The Dynasty Guru’s Top 200 Dynasty League Starting Pitchers, Nos. 21-40
From the 21st of January to the 20th of February, the writers at TDG will be taking you through our rankings position-by-position. As I mentioned in the primer, this year we’re doing things a little differently. Instead of having my personal rankings up on this site, like last year, these rankings for 2014 are of the consensus variety and being brought to you by all of the TDG staff. Everyone put a lot of work into this project, so we hope you enjoy the end result. And if you are looking for my personal dynasty league rankings, you can find them this off-season at Baseball Prospectus.
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Now the next 20 best starting pitchers in dynasty leagues, starting with the third Detroit Tiger on the list thus far, so it’s not unreasonable that he’s a little overlooked:
21) Anibal Sanchez, Detroit Tigers (Age: 30, Previous Rank: 48)
Sanchez has transformed himself from late bloomer with risk to one of the better pitchers in the league, putting together an excellent four-year stretch in which he’s never had an ERA over 4.00, never posted a FIP over 3.53 and seems to be improving despite a move to the American League. While expecting more seasons like his incredible 2013 campaign may lead to disappointment, Sanchez is an excellent choice as a No. 3 fantasy starter who should nab you 15-plus wins and 180-plus strikeouts with an ERA of 3.50 or better for the next few years. There’s little reason to distrust him at this point.
22) Matt Moore, Tampa Bay Rays (Age: 24, Previous Rank: 10)
Moore misses a lot of bats, striking out nearly a batter per inning during his 300-plus MLB innings to date. Unfortunately the command problems that plagued him in the minors have yet to subside, and Moore’s high walk rates lead to elevated WHIP totals that do serious damage to his overall value. The upside still exists for Moore to be a top-10 fantasy stalwart, but it’s concerning that a team with a history of excellent pitcher development still can’t get Moore to throw the ball over the plate. Moore is still just 24 and so has time to refine his approach, but as it stands right now, he’s not yet an elite option.
23) Gio Gonzalez, Washington Nationals (Age: 28, Previous Rank: 14)
Another lefty with strikeout stuff who’s struggled with command during his career, Gonzalez has taken a big step forward the past two years, improving his walk rates while piling up the strikeouts. He’s a bit homer-prone, and his 2013 season may be a better example of his true talent than his standout 2012, but he’s a pitcher who’ll be in high demand come draft day nonetheless. It’s fitting that Gonzalez ranks so close to Moore, as his 2012 campaign represents the type of year we hope Moore can recreate frequently.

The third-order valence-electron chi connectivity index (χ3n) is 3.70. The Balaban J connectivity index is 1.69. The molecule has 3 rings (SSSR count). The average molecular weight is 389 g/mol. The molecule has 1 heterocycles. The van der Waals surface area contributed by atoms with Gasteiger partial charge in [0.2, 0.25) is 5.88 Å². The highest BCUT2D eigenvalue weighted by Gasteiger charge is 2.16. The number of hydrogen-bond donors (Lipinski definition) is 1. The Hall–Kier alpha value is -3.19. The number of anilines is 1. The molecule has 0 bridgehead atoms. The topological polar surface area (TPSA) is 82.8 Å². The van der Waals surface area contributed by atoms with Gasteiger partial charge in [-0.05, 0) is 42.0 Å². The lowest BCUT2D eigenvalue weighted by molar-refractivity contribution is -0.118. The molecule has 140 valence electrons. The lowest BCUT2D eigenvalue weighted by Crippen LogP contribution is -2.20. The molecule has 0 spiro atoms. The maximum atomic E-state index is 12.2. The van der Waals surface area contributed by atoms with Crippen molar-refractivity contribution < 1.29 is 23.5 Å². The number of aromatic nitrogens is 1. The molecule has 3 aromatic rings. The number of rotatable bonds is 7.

24) Taijuan Walker, Seattle Mariners (Age: 21, Previous Rank: 37)
Walker is either the best or second-best pitching prospect in the minors by most standards, and it’s not hard to fall in love with his athleticism, plus-plus fastball/cutter combo and potential for a good change-up. Most have Walker’s ceiling pegged as a No. 2 starter, and that’s indeed where he’s likely to spend the bulk of his career, but I’d expect the talented right-hander to perform as a mid-rotation option for next season and as a true ace in the prime of his career. It’s a very enticing package and most of his starts will come in favorable ballparks, making Walker a legitimate potential top-20 fantasy SP option down the line.
25) Archie Bradley, Arizona Diamondbacks (Age: 21, Previous Rank: 54)
If you don’t think Walker is the best pitching prospect in the minors, you likely think it’s Bradley, who’s flown through the minor leagues and is now poised to make an impact on the Diamondbacks rotation this season. With even better swing-and-miss stuff than Walker, Bradley seems a near-lock to strike out a batter per inning in his prime, but his tendency to give up walks may limit his WHIP from entering the elite range. Like Walker, that makes him a more probable top-20 than top-10 fantasy arm, which is still very much a compliment. In the near term, Bradley’s home ballpark hurt him a bit, but at least he’ll play on a competitive ball club, which should let him grab some wins.
26) Mike Minor, Atlanta Braves (Age: 26, Previous Rank: 56)